Acupuncturists sue Colorado’s physical therapy board over the
very definition of their craft
Board policy allowing less-trained therapists to practice “dry needling” is unsafe, says Acupuncture Association of Colorado in suit.
The Acupuncture Association of Colorado has sued the state’s Physical Therapy Board for refusing to rescind a rule that allows the lesser-trained therapists to practice “dry needling,” a technique acupuncturists say is merely a euphemism for what they have done for centuries.
They claim the procedure is dangerous in the hands of an untrained practitioner and point to a number of Coloradans – including Olympic skier Torin Yater-Wallace – injured as a result, mostly from collapsed lungs.
“They needed to call it something, and you can’t say it’s acupuncture without having to undertake all the requirements of training,” said Stuart Wilcox, the Denver attorney representing AAC. “A lot of the controversy by the acupuncturists isn’t that they’re losing business; it’s that they’re fundamentally concerned that insufficiently trained practitioners are hurting patients.”
The American Medical Association last year noted that “dry needling is indistinguishable from acupuncture” and the U.S. Food and Drug Administration says the needles – called filiform needles – are to be made available only to qualified practitioners of acupuncture.
A spokesperson for the Colorado Division of Regulatory Agencies, which houses the board, said it could not comment because it’s an ongoing legal matter.
“PTs provide essential health care and, concerning dry needling, have demonstrated exceptional safety: No PT in Colorado has lost their license or been sanctioned due to improper use of dry needling in patient care,” said Cameron MacDonald, president of the Colorado chapter of the American Physical Therapy Association, in an emailed statement. “PTs are well-trained, receiving more than 3,400 hours of education as post-graduates after a four-year entry level degree.”
Claiming their petitions to the board to repeal the rule were little more than brushed aside, the AAC and the Colorado Safe Acupuncture Association filed suit in Denver District Court last month to force the issue.
Three states – California, Washington and Oregon – have removed similar provisions after court battles, and several others are expected to do the same.
In the suit, the groups say they pushed to have Rule 211 — adopted five years ago — abolished because it allows physical therapists to practice dry-needling with only 46 hours of training for the very same procedures acupuncturists must attend 1,905 hours of classes to be licensed — more than 40 times the amount.
There are more than 6,000 registered physical therapists in Colorado. There are about 1440 licensed acupuncturists here, according to DORA.
The acupuncture groups say the rule is illegal because it gives therapists the authority to practice an invasive procedure that, by law, they are not allowed to do, with needles that are, by definition, controlled by federal law.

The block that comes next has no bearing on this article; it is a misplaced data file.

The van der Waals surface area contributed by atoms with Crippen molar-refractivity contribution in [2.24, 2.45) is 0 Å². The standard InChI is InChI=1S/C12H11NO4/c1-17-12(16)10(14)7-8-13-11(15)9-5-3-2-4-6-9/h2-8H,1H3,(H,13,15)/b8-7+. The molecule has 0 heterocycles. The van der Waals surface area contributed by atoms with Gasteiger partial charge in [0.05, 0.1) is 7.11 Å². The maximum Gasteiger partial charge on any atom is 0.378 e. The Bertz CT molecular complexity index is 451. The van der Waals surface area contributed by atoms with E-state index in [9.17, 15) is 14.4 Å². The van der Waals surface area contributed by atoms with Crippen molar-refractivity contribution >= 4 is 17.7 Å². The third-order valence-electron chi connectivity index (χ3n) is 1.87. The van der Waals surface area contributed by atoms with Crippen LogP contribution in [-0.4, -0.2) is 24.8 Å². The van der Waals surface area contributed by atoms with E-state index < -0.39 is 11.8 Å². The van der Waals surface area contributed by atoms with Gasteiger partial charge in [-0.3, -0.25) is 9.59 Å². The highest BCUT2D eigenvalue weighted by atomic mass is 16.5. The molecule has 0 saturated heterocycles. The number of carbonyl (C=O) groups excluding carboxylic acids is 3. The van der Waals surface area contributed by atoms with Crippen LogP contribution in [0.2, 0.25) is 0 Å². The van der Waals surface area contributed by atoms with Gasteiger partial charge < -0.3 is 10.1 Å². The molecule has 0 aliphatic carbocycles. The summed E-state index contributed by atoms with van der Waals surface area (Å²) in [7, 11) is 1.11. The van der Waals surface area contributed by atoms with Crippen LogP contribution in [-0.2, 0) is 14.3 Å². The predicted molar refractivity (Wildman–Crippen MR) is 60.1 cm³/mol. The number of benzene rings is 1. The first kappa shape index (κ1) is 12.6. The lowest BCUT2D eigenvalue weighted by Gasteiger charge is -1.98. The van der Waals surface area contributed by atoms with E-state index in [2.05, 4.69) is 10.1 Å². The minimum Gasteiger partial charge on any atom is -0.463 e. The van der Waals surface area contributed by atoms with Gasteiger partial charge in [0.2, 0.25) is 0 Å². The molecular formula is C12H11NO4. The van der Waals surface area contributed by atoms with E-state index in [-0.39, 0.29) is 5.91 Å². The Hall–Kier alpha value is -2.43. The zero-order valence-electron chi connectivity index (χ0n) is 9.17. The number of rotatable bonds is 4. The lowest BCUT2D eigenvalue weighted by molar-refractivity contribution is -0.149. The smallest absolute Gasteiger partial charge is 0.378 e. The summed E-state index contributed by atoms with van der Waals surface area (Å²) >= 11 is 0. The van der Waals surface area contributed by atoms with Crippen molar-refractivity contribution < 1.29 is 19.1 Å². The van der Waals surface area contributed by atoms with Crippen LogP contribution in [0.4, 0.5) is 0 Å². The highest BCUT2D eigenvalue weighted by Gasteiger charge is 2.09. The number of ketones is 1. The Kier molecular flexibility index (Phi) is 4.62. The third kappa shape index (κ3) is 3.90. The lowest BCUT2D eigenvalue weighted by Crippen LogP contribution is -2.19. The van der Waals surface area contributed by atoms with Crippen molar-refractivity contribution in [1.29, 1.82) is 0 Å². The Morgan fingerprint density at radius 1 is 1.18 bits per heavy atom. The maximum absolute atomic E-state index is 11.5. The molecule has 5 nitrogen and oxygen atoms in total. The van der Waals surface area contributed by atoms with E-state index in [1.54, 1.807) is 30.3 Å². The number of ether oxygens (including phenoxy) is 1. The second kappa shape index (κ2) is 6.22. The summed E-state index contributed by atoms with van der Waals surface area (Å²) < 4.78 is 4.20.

The board is made up of five physical therapists and two members of the public, all appointed by the governor. The legislature reestablished the board in 2012 after a 25-year absence when the authority had been under the director of the state Division of Regulatory Agencies.
Shortly afterward, the board passed Rule 211 allowing physical therapists to practice dry needling, which is described in the rule as “based upon Western medical concepts.” It had been allowed previously, but the rule formalized it.
“Dry needling involves the insertion of needles into the same ‘trigger points’ that have been recognized in acupuncture as reactive acupuncture points, also known as ‘ashi points’ for over 2,000 years,” the lawsuit says. “Physical therapists often argue that they are not engaged in the practice of acupuncture, asserting that dry needling is based on Western medical ‘philosophies’ or concepts. There is no dispute, however, that insertion of FDA-regulated acupuncture needles as deep as five inches into patients qualifies as acupuncture.”
Skier Yater-Wallace suffered a collapsed lung after a physical therapist punctured it during a procedure with an acupuncture needle.
The suit notes two other Olympic athletes – American mixed martial artist Mitch Clarke and Canadian judoist Kim Ribble-Orr – who suffered severe injuries during dry-needling procedures.
The lawsuit lays out how AAC members petitioned the board in January to repeal the rule, in part because physical therapists in Colorado are, by law, only allowed to practice noninvasive procedures and treatments.
The board met in executive session “to obtain legal advice” on the petition, minutes of the meeting show. Then, without explanation, the board in open session declined to rule on it.
“Fear of needles is one of the greatest challenges to acupuncturists seeking new patients,” the lawsuit says. “Regardless of the alternate name ‘dry needling,’ unsafe practice of acupuncture damages the reputation of all acupuncturists in Colorado …”
MacDonald said the scope of the procedure is determined by who’s handling the needle.
“Dry needling, when performed by a PT, is physical therapy, when performed by a chiropractor is chiropractic care, and when performed by an acupuncturist is acupuncture,” MacDonald said in the statement.
Editor’s note: This story has been updated to include a statement from the American Physical Therapy Association and to reflect the accurate number of licensed acupuncturists in the state. An incorrect number initially had been provided by DORA.